Every Christmas, it’s the same; cybercriminals use digital Christmas cards and greetings to infect and trick users. The threats and scams are not unique, but the attacks are more frequent and increasingly sophisticated. Nimblr lists five of the most common “Christmas camouflaged” threats.
During the Christmas season, lots of digital Christmas cards and greetings are sent. At the same time, Christmas is one of the holidays when we do the most online shopping, search for appropriate Christmas gifts, and communicate with distant friends with whom we are not usually in touch.
Digital Christmas cards are becoming increasingly sophisticated and often contain software code, animations, or forms. Every year, cybercriminals exploit this to trick us out of our login details and credit card numbers or to infect our systems with malicious software code. In this article Nimblr lists five of the most common digital threats this holiday season.
- False delivery notices for shipments
The festive season usually sees an increase in fake delivery messages, where cybercriminals want you to believe that a delivery has been faulty or delayed. The delivery messages may appear to come from several different shippers, such as FedEx, DHL, or Postnord, and often contain a link or an attachment that can infect your system. Avoid opening attachments or clicking on links in these types of messages. If you are unsure about the authenticity of a delivery message, you can try tracking the shipment ID listed in the message on the expeditor’s own website.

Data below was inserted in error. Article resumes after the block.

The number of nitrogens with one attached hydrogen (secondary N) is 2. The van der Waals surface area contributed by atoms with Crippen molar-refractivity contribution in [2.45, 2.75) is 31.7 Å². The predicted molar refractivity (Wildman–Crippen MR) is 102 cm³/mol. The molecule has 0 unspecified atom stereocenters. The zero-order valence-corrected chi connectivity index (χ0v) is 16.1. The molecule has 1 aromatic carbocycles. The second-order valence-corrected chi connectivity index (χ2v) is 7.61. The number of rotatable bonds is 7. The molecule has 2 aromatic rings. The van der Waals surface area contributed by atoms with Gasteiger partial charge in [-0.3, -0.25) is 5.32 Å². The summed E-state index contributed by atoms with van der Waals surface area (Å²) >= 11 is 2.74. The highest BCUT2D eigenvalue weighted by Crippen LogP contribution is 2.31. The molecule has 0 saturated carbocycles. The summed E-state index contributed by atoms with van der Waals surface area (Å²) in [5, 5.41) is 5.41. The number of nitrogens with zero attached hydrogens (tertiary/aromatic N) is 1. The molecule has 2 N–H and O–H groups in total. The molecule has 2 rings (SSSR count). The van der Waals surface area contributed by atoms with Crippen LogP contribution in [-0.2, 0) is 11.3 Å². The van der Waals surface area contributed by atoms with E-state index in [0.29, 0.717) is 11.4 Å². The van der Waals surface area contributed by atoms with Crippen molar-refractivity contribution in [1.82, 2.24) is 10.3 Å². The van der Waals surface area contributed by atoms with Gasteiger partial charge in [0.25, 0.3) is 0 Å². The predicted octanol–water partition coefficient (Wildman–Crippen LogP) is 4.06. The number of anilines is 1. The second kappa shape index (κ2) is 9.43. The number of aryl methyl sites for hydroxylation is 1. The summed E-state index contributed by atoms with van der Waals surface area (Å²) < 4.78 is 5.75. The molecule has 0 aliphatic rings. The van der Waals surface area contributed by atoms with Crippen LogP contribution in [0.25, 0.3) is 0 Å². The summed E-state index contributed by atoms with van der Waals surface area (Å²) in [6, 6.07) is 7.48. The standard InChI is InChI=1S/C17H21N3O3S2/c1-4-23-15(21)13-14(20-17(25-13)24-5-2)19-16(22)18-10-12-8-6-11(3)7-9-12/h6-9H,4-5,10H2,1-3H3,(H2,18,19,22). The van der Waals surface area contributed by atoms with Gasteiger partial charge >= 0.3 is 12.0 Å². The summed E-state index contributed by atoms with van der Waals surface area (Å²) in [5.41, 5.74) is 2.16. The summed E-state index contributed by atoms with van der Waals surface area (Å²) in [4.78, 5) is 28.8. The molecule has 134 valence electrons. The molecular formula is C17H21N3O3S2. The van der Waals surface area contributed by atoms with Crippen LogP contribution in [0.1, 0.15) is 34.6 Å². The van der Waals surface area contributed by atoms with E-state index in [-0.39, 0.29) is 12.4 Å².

- Gift cards from banks and shops
With fake messages from well-known companies, cyber crooks want to trick you into thinking that – through special Christmas offers – you have the opportunity to receive a Christmas bonus. To take advantage of the Christmas offer, you are directed to a website similar to a well-known bank or online shop, where you are asked to enter personal details such as your name, credit card details, bank account, etc. The information is used by the fraudsters to hijack your accounts or is sold on to other criminals.
- Fake shopping websites
Through legitimate banners or spam mailings, you are tricked into shopping from fake websites. The websites often use well-known logos and products offered at bargain prices. You are enticed to order goods and pay by credit card, but the goods are never sent. Make sure that the links to the online shops you visit are genuine and that HTTPS sites have the correct certificates.
- Digital Christmas cards with malicious software code
Fake Christmas greetings by email are common, asking you to click on a link to receive the Christmas greeting. These links often lead to websites that infect your systems. Legitimate Christmas greetings should, as a minimum, include the sender’s name and email address, but even these may have been stolen for use in the attack. Never click on links in emails that do not state the sender’s real name and email address, and never download anything from the page you are referred to.
- Fake charity campaigns
Many charities hold campaigns during Christmas and people are often extra generous during the holidays. This is exploited by scammers who use the logos of well-known charities in fake mailings, asking you to provide personal details and donate money. The personal details may be used for identity theft and the money donated does not go to charity at all. Use the charities’ own websites if you want to donate to charity this Christmas.
Nimblr’s Micro Training can be performed directly on the mobile phone or in the computer’s browser. No login details are required by the user, instead each user is identified through the unique link in the email invitation. The system also sends reminders to users who have not completed courses within a given time frame and continuously reports the completion rate to the administrator.